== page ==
- Not understanding the mechanics of the BG. The example above is the best one, but I had a conversation like this the other day: "Folks, I'd prefer 3 AB tokens than 1 this time, can we try to win?" "
you mean we get 3 if we win? I never knew that" "Really? Yes we do get 3 tokens if we win." "Oh, I've never won, so I didn't know". Read wowwiki.
- Stealth to undefended flags and tap them. This is surprisingly easy, especially at the farm, GM and LM which are often under-defended as the horde focuses on the BS. If you time it right with a sap you can contest the flag before the (single) guard wakes up. Then it's 1v1 and up to your PVP skills to hold it. I have held flags for a couple of minutes by myself after a solo cap - people just get distracted. Ninja-ing flags is a great occupation for under-levelled rogues (i.e. 40-47 in a 40-49 bracket).
- Use stealth to make them nervous. I once lost a flag to a mini-zerg (I was the only one who stayed behind to D after a cap) but managed to rez at the local graveyard before they tapped the flag. Now if I had stealthed in and cut up a couple of them I might have delayed their cap by 10 secs or so, but I would have died and rezzed elsewhere. So, I let them see me coming from the graveyard, then I stealthed. I kid you not, 5 horde started running around looking for me - one lone rogue tied up 5 assorted badasses at one flag. I just avoided them while they pissed themselves waiting for the cheapshot. Meanwhile, the rest of the team capped the other 4 flags with a 14-10 advantage. Let them see you disappear, it makes them very nervous.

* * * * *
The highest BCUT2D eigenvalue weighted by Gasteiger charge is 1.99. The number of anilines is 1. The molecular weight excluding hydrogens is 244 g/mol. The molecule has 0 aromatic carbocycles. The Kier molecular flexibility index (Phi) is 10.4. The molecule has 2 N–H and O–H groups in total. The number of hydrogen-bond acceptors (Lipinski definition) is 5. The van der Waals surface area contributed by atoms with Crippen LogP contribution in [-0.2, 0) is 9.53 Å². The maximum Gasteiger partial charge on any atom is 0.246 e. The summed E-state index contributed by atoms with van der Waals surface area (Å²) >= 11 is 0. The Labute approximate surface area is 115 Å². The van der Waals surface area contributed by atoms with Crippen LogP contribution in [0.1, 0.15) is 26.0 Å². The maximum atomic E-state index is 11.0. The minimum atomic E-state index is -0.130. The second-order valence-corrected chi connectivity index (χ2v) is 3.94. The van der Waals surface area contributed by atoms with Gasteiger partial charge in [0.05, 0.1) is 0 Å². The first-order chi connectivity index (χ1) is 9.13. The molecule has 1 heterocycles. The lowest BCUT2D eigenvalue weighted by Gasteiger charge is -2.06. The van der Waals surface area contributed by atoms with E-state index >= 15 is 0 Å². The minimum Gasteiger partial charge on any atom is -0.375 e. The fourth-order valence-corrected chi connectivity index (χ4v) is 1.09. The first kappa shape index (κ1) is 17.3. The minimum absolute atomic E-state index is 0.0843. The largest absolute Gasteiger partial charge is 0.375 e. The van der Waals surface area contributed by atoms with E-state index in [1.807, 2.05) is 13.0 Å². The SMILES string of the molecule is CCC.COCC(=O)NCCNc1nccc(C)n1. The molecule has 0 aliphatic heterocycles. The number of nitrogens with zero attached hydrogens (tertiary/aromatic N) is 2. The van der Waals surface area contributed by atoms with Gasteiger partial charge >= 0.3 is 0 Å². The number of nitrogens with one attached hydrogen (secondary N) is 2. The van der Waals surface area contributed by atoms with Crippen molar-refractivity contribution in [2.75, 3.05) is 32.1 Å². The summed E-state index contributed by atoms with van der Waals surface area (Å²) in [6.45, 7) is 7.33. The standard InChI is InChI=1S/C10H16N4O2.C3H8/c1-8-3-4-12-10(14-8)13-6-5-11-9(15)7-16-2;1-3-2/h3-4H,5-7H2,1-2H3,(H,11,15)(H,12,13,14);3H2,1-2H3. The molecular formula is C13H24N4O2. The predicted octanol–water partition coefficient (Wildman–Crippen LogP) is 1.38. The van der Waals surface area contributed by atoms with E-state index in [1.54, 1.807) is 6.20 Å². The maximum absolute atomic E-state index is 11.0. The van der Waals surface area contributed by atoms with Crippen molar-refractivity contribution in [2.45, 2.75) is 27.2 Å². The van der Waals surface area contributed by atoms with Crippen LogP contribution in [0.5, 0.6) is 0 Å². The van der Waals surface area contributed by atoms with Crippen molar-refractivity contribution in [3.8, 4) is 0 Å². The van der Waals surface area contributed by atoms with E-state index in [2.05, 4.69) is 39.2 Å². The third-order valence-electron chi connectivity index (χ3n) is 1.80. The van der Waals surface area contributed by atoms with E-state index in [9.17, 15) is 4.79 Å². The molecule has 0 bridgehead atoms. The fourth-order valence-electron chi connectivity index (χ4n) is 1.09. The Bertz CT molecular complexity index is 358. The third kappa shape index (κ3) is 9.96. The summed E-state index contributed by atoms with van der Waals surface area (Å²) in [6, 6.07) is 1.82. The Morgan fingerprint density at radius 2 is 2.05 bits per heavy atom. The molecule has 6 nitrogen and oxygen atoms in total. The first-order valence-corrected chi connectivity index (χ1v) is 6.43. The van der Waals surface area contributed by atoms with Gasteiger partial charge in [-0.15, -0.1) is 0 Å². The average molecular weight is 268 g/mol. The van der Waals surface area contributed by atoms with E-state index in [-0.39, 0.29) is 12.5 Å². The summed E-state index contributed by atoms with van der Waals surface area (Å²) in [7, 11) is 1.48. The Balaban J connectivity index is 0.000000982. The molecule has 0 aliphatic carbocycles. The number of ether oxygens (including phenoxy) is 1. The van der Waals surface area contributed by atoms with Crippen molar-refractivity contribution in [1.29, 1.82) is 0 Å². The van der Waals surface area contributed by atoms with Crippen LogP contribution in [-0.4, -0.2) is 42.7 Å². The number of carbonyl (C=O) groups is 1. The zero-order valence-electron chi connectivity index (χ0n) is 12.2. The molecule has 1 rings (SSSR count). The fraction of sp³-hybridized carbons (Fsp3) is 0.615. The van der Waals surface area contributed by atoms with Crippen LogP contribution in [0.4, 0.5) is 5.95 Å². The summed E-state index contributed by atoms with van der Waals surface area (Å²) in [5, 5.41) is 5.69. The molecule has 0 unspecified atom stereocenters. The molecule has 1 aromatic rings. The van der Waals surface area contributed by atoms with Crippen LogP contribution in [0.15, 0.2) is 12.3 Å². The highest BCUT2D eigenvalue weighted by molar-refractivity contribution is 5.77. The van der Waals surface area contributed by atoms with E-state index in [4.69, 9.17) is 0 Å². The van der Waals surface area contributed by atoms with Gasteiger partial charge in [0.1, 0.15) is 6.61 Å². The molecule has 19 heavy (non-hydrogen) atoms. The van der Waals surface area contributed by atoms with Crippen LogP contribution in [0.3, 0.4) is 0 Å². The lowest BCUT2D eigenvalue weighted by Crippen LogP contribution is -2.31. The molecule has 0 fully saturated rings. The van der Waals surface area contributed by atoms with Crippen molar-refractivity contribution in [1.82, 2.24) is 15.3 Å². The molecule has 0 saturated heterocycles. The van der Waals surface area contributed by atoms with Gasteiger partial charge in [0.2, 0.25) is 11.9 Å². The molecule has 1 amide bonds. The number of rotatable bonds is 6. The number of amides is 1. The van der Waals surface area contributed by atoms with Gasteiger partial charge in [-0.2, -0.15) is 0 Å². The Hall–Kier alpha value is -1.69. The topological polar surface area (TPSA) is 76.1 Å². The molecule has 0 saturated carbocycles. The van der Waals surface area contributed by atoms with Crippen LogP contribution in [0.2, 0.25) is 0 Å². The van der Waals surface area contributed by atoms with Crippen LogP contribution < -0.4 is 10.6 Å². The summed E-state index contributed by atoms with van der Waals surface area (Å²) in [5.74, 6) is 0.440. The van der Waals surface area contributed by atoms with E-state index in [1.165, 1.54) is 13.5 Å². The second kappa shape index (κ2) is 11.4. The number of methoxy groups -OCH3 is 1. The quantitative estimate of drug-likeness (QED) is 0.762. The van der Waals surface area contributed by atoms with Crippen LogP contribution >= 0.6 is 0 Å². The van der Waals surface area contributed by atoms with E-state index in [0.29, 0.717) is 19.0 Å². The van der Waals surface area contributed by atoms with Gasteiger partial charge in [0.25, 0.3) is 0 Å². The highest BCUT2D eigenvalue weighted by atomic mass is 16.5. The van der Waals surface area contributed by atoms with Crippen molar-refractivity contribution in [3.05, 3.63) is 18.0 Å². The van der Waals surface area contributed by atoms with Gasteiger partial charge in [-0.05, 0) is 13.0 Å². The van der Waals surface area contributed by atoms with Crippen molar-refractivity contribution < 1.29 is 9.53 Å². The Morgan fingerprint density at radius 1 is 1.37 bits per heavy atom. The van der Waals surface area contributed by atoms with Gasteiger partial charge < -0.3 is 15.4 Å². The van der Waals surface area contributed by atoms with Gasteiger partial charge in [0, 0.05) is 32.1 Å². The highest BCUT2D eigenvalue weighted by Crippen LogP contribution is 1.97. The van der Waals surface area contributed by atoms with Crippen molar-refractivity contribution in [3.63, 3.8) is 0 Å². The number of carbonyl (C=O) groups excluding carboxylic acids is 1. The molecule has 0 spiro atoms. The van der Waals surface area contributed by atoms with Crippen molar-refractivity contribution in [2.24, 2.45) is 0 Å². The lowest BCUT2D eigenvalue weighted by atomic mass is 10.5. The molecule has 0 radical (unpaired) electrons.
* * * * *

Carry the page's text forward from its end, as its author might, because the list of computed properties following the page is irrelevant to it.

- Stealth is also good for misdirection. Whenever I think the farm might be undefended and I'm coming from stabs or LM down the right hand side, I do this: I ride fully visible to the bridge up to BS and then stealth. To the casual observer (e.g. from farm or LM) it looks like I'm going to ninja the BS. Once cloaked in shadows, I turn around and go for the farm. Misdirection and cunning, both roguely tools. It works in a lot of other cases too - a highly visible run from stabs down towards GM, stealth then go for BS. Horde at GM are typing "oh crap, Catheryna's coming" and pissing themselves looking for me (well, maybe) while I ninja the BS. It's gold.
Bad communication kills more AB campaigns than anything else. If I had one rule for BGs it would be this: when you are waiting at a graveyard to rez, type intel. That's it - just tell everyone else what you know about the tactical situation. You got something better to do? You're a ghost. There's nothing else you CAN do, unless you're a cockhead. In that case, instead of disseminating useful information, you should abuse everyone on your team and/or complain about Alliance always losing BGs.